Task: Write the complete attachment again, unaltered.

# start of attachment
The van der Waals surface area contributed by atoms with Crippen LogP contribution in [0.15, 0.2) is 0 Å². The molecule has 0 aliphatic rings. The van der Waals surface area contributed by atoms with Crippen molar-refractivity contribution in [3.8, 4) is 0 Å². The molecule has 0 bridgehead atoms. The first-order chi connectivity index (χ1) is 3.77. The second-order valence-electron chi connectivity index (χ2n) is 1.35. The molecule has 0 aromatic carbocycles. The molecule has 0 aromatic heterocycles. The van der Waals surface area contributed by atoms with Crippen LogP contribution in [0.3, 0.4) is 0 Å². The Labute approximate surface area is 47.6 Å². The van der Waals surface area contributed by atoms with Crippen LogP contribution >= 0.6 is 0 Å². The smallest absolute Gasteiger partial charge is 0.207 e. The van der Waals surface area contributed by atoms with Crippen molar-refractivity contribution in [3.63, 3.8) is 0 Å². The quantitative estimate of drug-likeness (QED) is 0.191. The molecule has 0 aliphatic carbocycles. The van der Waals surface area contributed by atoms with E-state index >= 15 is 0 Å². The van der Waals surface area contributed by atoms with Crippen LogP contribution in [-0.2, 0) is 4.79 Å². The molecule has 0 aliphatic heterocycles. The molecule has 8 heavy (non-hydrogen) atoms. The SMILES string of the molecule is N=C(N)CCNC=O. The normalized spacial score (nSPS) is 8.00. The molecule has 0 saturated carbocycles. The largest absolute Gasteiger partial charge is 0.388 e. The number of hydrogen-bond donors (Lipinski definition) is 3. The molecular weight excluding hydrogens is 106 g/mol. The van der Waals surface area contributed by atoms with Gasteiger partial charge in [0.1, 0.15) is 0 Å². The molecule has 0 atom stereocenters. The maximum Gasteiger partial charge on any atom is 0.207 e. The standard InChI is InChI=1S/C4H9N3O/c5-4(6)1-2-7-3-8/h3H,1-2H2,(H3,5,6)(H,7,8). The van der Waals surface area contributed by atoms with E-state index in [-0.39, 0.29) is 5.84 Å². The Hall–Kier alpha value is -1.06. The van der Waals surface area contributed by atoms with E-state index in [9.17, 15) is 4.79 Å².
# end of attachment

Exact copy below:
The van der Waals surface area contributed by atoms with Crippen LogP contribution in [0.15, 0.2) is 0 Å². The molecule has 0 aliphatic rings. The van der Waals surface area contributed by atoms with Crippen molar-refractivity contribution in [3.8, 4) is 0 Å². The molecule has 0 bridgehead atoms. The first-order chi connectivity index (χ1) is 3.77. The second-order valence-electron chi connectivity index (χ2n) is 1.35. The molecule has 0 aromatic carbocycles. The molecule has 0 aromatic heterocycles. The van der Waals surface area contributed by atoms with Crippen LogP contribution in [0.3, 0.4) is 0 Å². The Labute approximate surface area is 47.6 Å². The van der Waals surface area contributed by atoms with Crippen LogP contribution >= 0.6 is 0 Å². The smallest absolute Gasteiger partial charge is 0.207 e. The van der Waals surface area contributed by atoms with Crippen molar-refractivity contribution in [3.63, 3.8) is 0 Å². The quantitative estimate of drug-likeness (QED) is 0.191. The molecule has 0 aliphatic carbocycles. The van der Waals surface area contributed by atoms with E-state index >= 15 is 0 Å². The van der Waals surface area contributed by atoms with Crippen LogP contribution in [-0.2, 0) is 4.79 Å². The molecule has 0 aliphatic heterocycles. The molecule has 8 heavy (non-hydrogen) atoms. The SMILES string of the molecule is N=C(N)CCNC=O. The normalized spacial score (nSPS) is 8.00. The molecule has 0 saturated carbocycles. The largest absolute Gasteiger partial charge is 0.388 e. The number of hydrogen-bond donors (Lipinski definition) is 3. The molecular weight excluding hydrogens is 106 g/mol. The van der Waals surface area contributed by atoms with Gasteiger partial charge in [0.1, 0.15) is 0 Å². The molecule has 0 atom stereocenters. The maximum Gasteiger partial charge on any atom is 0.207 e. The standard InChI is InChI=1S/C4H9N3O/c5-4(6)1-2-7-3-8/h3H,1-2H2,(H3,5,6)(H,7,8). The van der Waals surface area contributed by atoms with E-state index in [-0.39, 0.29) is 5.84 Å². The Hall–Kier alpha value is -1.06. The van der Waals surface area contributed by atoms with E-state index in [9.17, 15) is 4.79 Å².